Having survived Osaka I come to the end of my victory lap around Japan. It wasn’t all grim, however. This week held host to one of the three biggest festivals in the country: Tenjin Matsuri. Technically it is dedicated to Sugawara no Michizane, a scholar, poet and politician of Edo period Japan, currently deified as a patron of learning and art. In practice it consists of a large parade with loud red-hatted drummers, hundreds of umbrella dancers and children leading an ox, culminating in a great show of river-based pomp and ceremony with fireworks and yet more drummers on boats.
There were crowds aplenty, especially next to the river. In 32 degree heat this was not pleasant, but I soldiered on somehow by eating far too much festival food and gawping at the attractions which seemed to involve catching goldfish, crabs and terrapins (not all at once) in incredibly shallow hand-nets. I stuck to the food lest I found myself unexpectedly burdened with a crustacean.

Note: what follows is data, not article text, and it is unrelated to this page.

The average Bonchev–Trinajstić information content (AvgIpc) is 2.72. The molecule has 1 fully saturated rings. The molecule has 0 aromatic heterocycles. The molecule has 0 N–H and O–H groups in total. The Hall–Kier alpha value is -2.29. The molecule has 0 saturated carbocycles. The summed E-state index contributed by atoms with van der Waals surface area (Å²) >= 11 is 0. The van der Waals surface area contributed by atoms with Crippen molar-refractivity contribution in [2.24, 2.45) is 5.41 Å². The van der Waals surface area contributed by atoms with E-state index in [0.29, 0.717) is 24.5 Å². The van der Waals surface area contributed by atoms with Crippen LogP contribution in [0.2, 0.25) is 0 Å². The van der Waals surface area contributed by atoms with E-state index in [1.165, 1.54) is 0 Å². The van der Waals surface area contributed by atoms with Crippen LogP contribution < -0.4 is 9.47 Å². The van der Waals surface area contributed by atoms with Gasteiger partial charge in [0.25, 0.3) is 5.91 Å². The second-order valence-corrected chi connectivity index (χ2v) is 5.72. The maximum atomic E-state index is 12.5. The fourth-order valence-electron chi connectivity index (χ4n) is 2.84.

On my last day I rounded off the travels with a true air of finality by visiting the tomb of Bashō. This was actually a second attempt, as I had been caught out by Osaka’s cryptic train system and didn’t arrive until the temples were closed. When I finally made it it was raining with a thunderstorm on the horizon, which seemed oddly fitting. After a rather glassy-eyed ‘discussion’ with the local priest and much money thrown into every single shrine just in case I wrote a final haiku in the visitors book and, cradling my excellent mikuji, said my silent goodbyes before preparing for the next leg of my journey.